He said that he and state leader will also agree on a national definition of “casual contact” in the next fortnight.

“We’ve agreed today that we must have a common definition right across the country on what is a casual contact and what are the implications of being a casual contact isolation requirement for a PCR test and things of that nature.

“We cannot have different rules in different places about what a close contact is and what a casual contact is.

“And there is even an argument which says that there shouldn’t be any requirement to have a casual contact definition at all.

“What matters is how you’re managing those close contacts and how they’re defined and what you have to do”.

Speaking on Tuesday, Mr Morrison dismissed the idea that lockdowns could return, instead saying he had written to all the premiers with the latest “sensible” advice from medical experts.

“There are important messages about the strong recommendation about mask use inside and things like that, and that is very sensible,” he said yesterday.

“One of the key messages is, yes, we’re going to need to continue to calibrate how we manage this virus and how we live with this virus in the face of Omicron.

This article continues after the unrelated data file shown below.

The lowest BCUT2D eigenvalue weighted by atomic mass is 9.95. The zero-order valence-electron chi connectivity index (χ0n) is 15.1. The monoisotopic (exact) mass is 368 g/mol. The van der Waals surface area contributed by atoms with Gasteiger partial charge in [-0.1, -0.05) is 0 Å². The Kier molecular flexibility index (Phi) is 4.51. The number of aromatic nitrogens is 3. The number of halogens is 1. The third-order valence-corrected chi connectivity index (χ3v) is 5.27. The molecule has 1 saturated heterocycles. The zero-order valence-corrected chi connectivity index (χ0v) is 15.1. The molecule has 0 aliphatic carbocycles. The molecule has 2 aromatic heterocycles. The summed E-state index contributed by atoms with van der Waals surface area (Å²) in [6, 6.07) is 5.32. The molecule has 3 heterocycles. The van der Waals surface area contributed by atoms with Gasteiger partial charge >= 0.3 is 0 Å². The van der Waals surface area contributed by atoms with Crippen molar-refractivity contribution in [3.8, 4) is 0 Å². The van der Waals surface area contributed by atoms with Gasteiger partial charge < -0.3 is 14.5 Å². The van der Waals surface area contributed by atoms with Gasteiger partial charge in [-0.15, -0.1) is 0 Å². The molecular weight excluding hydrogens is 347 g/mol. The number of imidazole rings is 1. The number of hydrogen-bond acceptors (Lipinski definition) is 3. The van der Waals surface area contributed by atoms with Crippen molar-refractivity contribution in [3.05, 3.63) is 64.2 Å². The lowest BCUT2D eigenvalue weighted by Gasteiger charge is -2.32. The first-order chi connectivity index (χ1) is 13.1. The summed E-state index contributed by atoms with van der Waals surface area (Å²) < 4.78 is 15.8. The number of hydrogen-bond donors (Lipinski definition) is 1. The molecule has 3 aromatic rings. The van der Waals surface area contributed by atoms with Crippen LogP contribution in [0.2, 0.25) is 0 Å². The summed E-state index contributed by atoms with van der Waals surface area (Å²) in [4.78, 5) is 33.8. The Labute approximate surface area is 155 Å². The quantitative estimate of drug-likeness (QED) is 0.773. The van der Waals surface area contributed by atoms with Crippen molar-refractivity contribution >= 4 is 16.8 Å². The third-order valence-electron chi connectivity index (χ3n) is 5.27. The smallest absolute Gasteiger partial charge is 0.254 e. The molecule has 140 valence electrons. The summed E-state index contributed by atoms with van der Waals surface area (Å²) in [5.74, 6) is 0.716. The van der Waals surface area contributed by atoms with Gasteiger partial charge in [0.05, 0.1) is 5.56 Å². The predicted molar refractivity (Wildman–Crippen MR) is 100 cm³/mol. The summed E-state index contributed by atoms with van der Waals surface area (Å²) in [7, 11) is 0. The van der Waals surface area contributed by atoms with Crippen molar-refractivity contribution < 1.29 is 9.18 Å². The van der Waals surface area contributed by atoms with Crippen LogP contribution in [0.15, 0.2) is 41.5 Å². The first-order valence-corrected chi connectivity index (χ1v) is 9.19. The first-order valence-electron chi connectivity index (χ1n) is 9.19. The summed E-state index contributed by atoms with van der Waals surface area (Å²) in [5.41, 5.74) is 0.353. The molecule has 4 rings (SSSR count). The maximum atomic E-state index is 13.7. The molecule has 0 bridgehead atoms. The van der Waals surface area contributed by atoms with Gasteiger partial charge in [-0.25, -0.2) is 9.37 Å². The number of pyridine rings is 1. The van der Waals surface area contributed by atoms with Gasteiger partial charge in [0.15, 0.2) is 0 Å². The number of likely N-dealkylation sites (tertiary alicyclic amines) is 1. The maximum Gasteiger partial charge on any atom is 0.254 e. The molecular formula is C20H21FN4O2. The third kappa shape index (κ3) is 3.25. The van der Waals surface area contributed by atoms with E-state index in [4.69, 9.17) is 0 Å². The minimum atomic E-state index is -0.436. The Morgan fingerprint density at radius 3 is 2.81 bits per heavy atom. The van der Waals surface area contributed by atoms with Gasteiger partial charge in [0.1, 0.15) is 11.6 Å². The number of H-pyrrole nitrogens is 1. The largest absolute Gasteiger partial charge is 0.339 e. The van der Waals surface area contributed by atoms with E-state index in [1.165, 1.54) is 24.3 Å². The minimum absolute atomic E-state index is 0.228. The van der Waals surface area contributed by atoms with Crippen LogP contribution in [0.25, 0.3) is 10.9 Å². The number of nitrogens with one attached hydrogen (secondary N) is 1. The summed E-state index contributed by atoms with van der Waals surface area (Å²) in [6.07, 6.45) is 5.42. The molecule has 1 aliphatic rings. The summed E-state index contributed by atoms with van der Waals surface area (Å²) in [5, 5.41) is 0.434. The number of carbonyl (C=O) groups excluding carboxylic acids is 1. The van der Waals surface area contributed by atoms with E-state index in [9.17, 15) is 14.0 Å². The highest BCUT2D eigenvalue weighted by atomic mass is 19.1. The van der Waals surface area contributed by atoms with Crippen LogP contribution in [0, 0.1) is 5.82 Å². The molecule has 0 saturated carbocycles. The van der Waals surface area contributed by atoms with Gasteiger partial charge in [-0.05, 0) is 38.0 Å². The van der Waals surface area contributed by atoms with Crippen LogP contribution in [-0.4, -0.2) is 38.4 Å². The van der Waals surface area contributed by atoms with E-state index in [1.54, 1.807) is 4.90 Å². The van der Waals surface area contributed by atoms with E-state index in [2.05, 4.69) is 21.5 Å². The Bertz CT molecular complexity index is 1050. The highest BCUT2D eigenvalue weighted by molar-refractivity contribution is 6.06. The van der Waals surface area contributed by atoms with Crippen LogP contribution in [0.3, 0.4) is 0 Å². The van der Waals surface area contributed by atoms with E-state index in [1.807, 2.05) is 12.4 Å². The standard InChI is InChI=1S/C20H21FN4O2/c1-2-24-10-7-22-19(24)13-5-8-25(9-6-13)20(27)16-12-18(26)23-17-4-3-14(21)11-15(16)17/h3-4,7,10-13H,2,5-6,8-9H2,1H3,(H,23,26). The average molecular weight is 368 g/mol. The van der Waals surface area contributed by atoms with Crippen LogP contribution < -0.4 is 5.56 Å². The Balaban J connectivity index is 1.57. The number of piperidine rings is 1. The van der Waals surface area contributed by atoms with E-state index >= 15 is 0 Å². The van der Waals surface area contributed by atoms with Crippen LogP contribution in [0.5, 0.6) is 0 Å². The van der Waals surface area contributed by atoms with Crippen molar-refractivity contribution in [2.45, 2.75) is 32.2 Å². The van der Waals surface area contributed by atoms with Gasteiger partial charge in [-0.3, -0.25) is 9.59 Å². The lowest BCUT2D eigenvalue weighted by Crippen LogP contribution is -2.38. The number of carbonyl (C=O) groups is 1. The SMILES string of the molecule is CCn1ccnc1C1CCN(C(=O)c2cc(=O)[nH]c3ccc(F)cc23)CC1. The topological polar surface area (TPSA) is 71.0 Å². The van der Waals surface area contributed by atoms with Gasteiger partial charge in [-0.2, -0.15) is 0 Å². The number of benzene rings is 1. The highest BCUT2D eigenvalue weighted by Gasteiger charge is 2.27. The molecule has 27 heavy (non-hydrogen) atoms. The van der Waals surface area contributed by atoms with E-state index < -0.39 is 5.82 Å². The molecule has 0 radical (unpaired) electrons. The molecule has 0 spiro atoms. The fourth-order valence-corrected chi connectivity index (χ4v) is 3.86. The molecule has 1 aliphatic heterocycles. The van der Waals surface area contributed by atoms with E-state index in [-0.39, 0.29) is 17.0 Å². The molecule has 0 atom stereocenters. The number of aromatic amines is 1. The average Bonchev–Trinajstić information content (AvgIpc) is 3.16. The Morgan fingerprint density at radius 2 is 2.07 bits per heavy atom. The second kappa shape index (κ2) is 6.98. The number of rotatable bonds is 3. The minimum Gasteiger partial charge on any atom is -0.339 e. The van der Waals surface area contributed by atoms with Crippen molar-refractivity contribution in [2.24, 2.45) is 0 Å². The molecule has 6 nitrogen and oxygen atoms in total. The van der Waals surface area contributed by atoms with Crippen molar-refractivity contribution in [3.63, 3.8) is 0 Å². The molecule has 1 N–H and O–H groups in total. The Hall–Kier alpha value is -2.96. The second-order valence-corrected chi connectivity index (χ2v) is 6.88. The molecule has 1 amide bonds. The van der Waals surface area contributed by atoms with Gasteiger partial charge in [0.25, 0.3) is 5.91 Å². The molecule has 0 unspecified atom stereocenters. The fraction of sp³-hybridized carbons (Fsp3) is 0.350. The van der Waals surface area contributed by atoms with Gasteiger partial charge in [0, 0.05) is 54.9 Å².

“We’re not going back to lockdowns. We’re not going back to shutting down peoples’ lives,” he said.

“We’re going forward to live with this virus with common sense and responsibility. There will be other variants beyond Omicron and we have to ensure we are putting in place measures that Australians can live with.”

Cases rise

The meeting comes as NSW’s Covid-19 cases hit a record high on Wednesday, 3763 new infections and two deaths.

Victoria confirmed 1503 new cases and six deaths.

Queensland recorded 186 new locally acquired infections on Wednesday, with the Omicron variant now the dominant strain in the state.